~ 4 min read
Quivr: The Open-Source AI-Project That’s Your Second Brain in the Cloud
Hello, tech enthusiasts! Today, I’m excited to share with you a fascinating project I stumbled upon recently. It’s called Quivr, and it’s designed to be your “second brain” in the cloud. Now, I know what you’re thinking: “Another productivity tool? Really?” But trust me, this one is worth your attention.
What is Quivr?
Quivr is an open-source project developed by Stan Girard. It's designed to store and retrieve unstructured information, much like a second brain. The concept is similar to Obsidian, a popular knowledge base that works on top of a local folder of plain text Markdown files. But Quivr takes it a step further by leveraging the power of generative AI.
You can find the Quivr project on GitHub: https://github.com/StanGirard/quivr
You can also go to Quivr website at quivr.app:
From the website you can directly access a limited and hosted version of Quivr by clicking on button "Try Demo".
In order to be able to use Quivr without any limits, you can setup your own Quivr installation locally. We'll cover the steps which are necessary to setup Quivr locally below.
Features of Quivr
- Quivr is packed with features that make it a versatile tool for anyone looking to store and retrieve information efficiently. Here's a quick rundown:
- Store Anything: Quivr can handle almost any type of data you throw at it. Text, images, code snippets - you name it.
- Generative AI: Quivr uses advanced AI to help you generate and retrieve information. This is where it truly stands out from other similar tools.
- Fast and Efficient: Quivr is designed with speed and efficiency in mind. It ensures you can access your data as quickly as possible.
- Secure: Your data is stored securely in the cloud and is always under your control.
- Compatible Files: Quivr supports a variety of file types including Text, Markdown, PDF, Audio, and Video.
When you run Quivr you can use the "Add Knowledge" mode to add documents or websites to the database, so that you can later on chat with these knowledge assets:
E.g. adding a website is quick and easy:
Once you've added content to the database you're ready to switch to the "Chat with your Brain" mode and start asking questions about the content you've provided:
Quivr is built with Python and uses Streamlit as the web framework. It leverages Supabase, an open-source Firebase alternative, for backend services.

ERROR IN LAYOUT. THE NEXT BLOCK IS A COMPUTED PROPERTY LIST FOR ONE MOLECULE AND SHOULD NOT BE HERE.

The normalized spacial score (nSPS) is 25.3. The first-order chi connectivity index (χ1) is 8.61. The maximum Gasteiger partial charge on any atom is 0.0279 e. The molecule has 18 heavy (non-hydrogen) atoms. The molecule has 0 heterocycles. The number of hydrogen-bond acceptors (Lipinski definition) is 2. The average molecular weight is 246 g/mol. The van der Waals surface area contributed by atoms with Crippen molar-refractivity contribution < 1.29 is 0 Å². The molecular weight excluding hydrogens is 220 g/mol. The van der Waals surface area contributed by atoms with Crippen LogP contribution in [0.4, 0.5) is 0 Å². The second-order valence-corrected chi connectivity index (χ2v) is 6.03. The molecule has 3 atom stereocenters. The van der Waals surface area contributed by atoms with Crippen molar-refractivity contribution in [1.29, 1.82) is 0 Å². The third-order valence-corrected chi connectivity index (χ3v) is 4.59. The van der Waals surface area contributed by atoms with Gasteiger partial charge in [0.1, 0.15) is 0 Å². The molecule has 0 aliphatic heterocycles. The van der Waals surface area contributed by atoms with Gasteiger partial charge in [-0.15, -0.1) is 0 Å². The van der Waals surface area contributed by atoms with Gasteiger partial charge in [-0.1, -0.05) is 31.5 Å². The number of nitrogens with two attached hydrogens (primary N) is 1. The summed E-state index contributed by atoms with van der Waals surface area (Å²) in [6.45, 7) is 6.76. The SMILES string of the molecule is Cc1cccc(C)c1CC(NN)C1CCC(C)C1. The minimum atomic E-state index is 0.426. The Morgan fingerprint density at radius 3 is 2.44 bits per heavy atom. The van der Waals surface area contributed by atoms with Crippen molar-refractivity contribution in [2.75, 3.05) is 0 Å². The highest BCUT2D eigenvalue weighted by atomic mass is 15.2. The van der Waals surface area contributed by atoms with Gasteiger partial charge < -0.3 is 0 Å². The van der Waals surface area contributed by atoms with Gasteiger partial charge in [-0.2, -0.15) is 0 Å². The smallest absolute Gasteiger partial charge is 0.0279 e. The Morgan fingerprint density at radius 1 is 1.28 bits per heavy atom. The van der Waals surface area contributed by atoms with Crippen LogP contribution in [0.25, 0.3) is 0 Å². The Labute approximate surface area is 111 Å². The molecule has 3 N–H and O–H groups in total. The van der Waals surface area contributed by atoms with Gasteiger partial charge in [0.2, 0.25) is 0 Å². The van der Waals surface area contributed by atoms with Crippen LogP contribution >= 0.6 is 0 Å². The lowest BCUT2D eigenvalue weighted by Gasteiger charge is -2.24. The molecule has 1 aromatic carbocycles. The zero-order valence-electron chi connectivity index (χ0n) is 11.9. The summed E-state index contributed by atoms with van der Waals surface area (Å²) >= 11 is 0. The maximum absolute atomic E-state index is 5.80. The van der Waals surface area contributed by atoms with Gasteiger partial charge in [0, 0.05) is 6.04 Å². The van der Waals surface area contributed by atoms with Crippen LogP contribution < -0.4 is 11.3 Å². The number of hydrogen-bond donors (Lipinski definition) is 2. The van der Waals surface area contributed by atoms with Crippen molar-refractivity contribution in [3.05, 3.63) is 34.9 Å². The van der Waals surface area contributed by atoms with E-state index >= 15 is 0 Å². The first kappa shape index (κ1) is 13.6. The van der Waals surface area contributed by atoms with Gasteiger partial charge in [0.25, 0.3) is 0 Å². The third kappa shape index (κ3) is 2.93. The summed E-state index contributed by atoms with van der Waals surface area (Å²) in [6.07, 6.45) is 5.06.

Setting Up Quivr Locally: A Step-by-Step Guide
Setting up Quivr on your local machine is a fairly straightforward process. Here's a step-by-step guide to get you started:
Before you begin, make sure you have the following installed on your machine:
- Python 3.10 or higher: You can download the latest version of Python from the official Python website.
- Pip: This is a package manager for Python. It usually comes pre-installed with Python.
- Virtualenv: This is a tool to create isolated Python environments. You can install it using pip with the command
pip install virtualenv.
Additionally, you'll need a Supabase account for the following:
- A new Supabase project
- Supabase Project API key
- Supabase Project URL
Once you have the prerequisites in place, follow these steps to set up Quivr:
- Clone the repository: Use the command
git clone email@example.com:StanGirard/Quivr.gitto clone the Quivr repository to your local machine. Then, navigate to the Quivr directory using the command
- Create a virtual environment: Use the command
virtualenv venvto create a new virtual environment in the Quivr directory.
- Activate the virtual environment: Use the command
source venv/bin/activateto activate the virtual environment.
- Install the dependencies: Use the command
pip install -r requirements.txtto install all the necessary dependencies for Quivr.
- Copy the Streamlit
secrets.tomlexample file: Use the command
cp .streamlit/secrets.toml.example .streamlit/secrets.tomlto copy the example secrets file.
- Add your credentials to the
secrets.tomlfile: Open the
.streamlit/secrets.tomlfile and add your Supabase URL, Supabase service key, and OpenAI API key. If you have an Anthropic API key, you can add that as well.
- Run the migration scripts on the Supabase database: Navigate to the SQL Editor in the Supabase web interface and run the provided migration scripts. These scripts will enable the pgvector extension and create the necessary tables in your database.
- Run the app: Finally, use the command
streamlit run main.pyto run the Quivr app.
And that's it! You now have Quivr set up on your local machine.
Quivr is a promising project that combines the power of generative AI with the convenience of cloud storage. It's a versatile tool that can handle a variety of data types, making it an excellent choice for anyone looking to enhance their productivity.
Remember, Quivr is open-source and free to use. So, why not give it a try and see how it can serve as your second brain in the cloud? I'm certainly excited to see how this project evolves and the impact it will have on the way we store and retrieve information.
Until next time, keep exploring and stay curious, tech enthusiasts!